27 September 2019

Goulburn's iconic Lilac Festival making a triumphant return

| Maryann Weston
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The iconic Lilac Festival street parade will include a float, which organisers hope will encourage small businesses to enter floats in future festivals. Photos: Supplied.

Reigniting an iconic past and forging a future for Australia’s longest continuously run community festival are among the aims of a revitalised organising committee, busily planning for the 2019 Lilac City Festival. The festival will be held in Goulburn over the October long weekend.

The committee has worked tirelessly to breathe new life into what was a flagging community event. One of the biggest announcements for the 2019 festival has been the return of the Lilac Festival street parade.

Region Media sat down with two committee members, President and Goulburn Mulwaree Councillor Carol James, and Secretary Jennie Gordon. What we discovered was the kind of ‘vibe’ and ‘spirit’ that will make for a feel-good and inclusive festival for Goulburn that pays tribute to a rich heritage, while capitalising on new events such as the lighting up of heritage buildings in lilac.

“We are trying to get back to the values of the beginnings of the Lilac City Festival in Goulburn,” committee President Carol James said.

“We have a Lilac Queen entrant, who is very outgoing and is promoting the festival, as well as the idea of having a festival queen for future years. We have our parade on Sunday to take us back to yesteryear, and we are actually building a lilac float to go into the procession. We believe if we start small, in future years local businesses will be inspired to enter floats.

“We will also hold the Lilac Ball where the Lilac Queen will lead off with the Lilac Waltz. Yes, there is a Lilac Waltz, which was developed in the 1950s. There will also be a free dance event at the Veolia Arena in Goulburn on Sunday morning between 10 am-12 noon.”

Hard at work. Lilac City Festival committee President Carol James and Secretary Jennie Gordon. Photo: Supplied.

One hundred and twenty tickets have been sold for the ball and interest has spread far afield. Visitors from interstate are invited make it a full weekend of the festival and camp at the Veolia Arena grounds. Along with the regular festival events, the Joyland Carnival, the garden competition and open gardens, the pet parade run by the RSPCA, markets and food stalls, there’ll also be a memorabilia display and accompanying Devonshire tea, and the Goulburn Community 5 km Bike Ride.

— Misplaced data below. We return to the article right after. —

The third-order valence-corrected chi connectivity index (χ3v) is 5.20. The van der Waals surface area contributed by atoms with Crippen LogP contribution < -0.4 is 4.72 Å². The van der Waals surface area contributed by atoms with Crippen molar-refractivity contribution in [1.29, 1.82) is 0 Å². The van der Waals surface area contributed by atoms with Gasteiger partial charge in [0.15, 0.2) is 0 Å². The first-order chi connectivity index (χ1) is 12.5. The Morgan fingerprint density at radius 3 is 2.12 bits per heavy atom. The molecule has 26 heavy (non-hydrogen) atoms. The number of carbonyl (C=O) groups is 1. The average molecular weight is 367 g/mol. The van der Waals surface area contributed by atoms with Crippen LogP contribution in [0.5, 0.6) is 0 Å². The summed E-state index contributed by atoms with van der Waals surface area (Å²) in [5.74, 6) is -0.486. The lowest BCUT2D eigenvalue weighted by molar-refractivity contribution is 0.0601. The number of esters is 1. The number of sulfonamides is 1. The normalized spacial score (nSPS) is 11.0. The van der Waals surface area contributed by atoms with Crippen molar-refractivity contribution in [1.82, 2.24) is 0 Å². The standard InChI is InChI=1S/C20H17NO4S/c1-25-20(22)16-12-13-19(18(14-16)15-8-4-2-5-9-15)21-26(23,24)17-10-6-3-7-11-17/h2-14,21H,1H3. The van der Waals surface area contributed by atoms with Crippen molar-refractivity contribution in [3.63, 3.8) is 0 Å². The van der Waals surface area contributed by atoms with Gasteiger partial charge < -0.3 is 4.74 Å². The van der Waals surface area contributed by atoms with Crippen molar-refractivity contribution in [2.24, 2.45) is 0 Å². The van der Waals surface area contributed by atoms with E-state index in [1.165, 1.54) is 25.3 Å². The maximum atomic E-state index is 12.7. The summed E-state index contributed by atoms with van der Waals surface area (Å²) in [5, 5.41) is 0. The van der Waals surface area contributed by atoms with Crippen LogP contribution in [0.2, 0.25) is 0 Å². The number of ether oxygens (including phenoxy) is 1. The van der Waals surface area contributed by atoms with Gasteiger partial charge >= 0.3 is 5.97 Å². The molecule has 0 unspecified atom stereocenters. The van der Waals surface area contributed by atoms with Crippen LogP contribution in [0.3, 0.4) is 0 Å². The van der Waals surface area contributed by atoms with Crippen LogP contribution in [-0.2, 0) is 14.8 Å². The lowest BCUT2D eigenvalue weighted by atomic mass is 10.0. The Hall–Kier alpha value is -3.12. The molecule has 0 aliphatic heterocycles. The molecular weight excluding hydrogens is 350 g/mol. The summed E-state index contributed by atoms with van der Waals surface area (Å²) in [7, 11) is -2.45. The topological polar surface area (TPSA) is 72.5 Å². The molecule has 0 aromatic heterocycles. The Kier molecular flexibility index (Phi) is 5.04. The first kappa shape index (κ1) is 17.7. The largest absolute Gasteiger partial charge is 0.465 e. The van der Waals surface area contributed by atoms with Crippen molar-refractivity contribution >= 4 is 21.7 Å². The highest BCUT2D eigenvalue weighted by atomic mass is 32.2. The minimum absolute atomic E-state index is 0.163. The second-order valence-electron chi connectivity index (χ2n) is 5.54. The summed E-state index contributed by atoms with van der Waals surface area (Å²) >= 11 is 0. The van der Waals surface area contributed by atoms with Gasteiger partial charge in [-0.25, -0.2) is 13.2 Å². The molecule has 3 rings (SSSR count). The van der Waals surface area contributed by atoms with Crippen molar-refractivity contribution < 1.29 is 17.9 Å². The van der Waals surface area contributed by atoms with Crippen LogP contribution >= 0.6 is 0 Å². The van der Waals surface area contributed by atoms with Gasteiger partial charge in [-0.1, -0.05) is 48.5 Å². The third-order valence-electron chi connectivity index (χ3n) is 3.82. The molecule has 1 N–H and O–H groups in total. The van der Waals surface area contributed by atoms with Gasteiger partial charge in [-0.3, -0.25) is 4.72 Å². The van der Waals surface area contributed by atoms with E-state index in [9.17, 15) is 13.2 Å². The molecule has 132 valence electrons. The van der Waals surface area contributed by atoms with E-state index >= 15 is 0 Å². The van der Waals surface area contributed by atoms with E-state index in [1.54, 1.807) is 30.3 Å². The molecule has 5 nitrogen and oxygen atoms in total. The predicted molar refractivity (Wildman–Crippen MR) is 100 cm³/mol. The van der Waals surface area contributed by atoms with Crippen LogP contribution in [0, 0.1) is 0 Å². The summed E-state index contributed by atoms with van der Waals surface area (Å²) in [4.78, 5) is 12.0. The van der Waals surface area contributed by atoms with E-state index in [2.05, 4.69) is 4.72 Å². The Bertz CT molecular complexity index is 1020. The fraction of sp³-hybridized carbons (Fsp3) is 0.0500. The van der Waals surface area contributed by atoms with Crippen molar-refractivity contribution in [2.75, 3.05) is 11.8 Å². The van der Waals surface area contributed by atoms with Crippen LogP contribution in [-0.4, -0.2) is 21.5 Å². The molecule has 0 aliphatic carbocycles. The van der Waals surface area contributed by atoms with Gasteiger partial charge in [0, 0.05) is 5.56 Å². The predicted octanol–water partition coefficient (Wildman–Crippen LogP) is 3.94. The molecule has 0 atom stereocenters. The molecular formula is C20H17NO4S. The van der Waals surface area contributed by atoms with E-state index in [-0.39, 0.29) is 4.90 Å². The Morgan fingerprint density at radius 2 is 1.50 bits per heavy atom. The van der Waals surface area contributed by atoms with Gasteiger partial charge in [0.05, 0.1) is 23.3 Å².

Taking inspiration from the Vivid Sydney festival, the committee is working with the Goulburn Mulwaree Council, the clubs and churches, as well as local businesses to light up various buildings, including the Big Merino, in lilac.

“We want to be inclusive and involve the whole of the community,” Carol said. “Among the buildings set to be turned lilac are Rocky Hill War Memorial and the smaller memorials on the outskirts of town, the Goulburn Courthouse, the cathedral, the Workers Club, the Soldiers Club, and a whole lot of local businesses. Businesses can order the light machines from Carol James Real Estate office or by emailing us, ” Carol said.

And what of the actual lilac trees which grew prolifically in residents’ gardens last century? Community organisation Growing Abilities has been propagating lilac plants which will be on sale during the festival. A special lilac garden will also be opened in Howard Park in honour of one of Goulburn’s most iconic Lilac Queens, Palasa Salvi who was the festival queen in 1953.

“Lilacs are part of the history of the festival. They were originally brought from England and were planted along the railway line here. When people arrived by train they were greeted by the perfume of the lilacs. In 1951 the Mayor and the Chamber of Commerce president came up with the idea for the festival as a way of getting visitors to stay in Goulburn rather than leave on the train,” Carol said.

The future vision is to replant lilacs at various places across Goulburn, committee Secretary Jennie Gordon said.

Goulburn Mulwaree Council has been supportive of the festival and has donated $8,000 of in-kind assistance to this year’s event.

“They’ve been really good and very fair and that support will grow as they see how the committee runs the festival in a transparent, accountable and responsible way,” Carol said.

Entertainment over the weekend hasn’t been forgotten. The Goulburn Club will be hosting a performance of US acoustic guitarist Richard Gilewitz and singer/songwriter Chalkie White will be performing at the Southern Railway hotel.

For further information on ordering light machines, the Lilac Ball, entering the Lilac Festival Parade and other inquiries, email [email protected].

Festival patron and former Goulburn Mayor Tony Lamarra and his wife Adriana at the 2018 festival. As a longstanding patron, Tony will be leading this year’s street parade.

Original Article published by Maryann Weston on The RiotACT.

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Marisa Fatouros12:28 pm 07 Apr 21

I have very fond memories of picking a bunch of the most beautifully scented lilac that was growing near Goulburn Station. I sat in Sydney bound train with my precious deep mauve cargo. I was one of the students at the Goulburn Teacher’s College….and I was not alone. My love for lilac has never wavered, but also I cannot find it in Sydney. I tried growing it here, but not cold enough. I look forward to attending The Lilic Time Festival and coming home with a glorious bunch of lilacs. All the best..Marisa Fatouros, Sydney 2021

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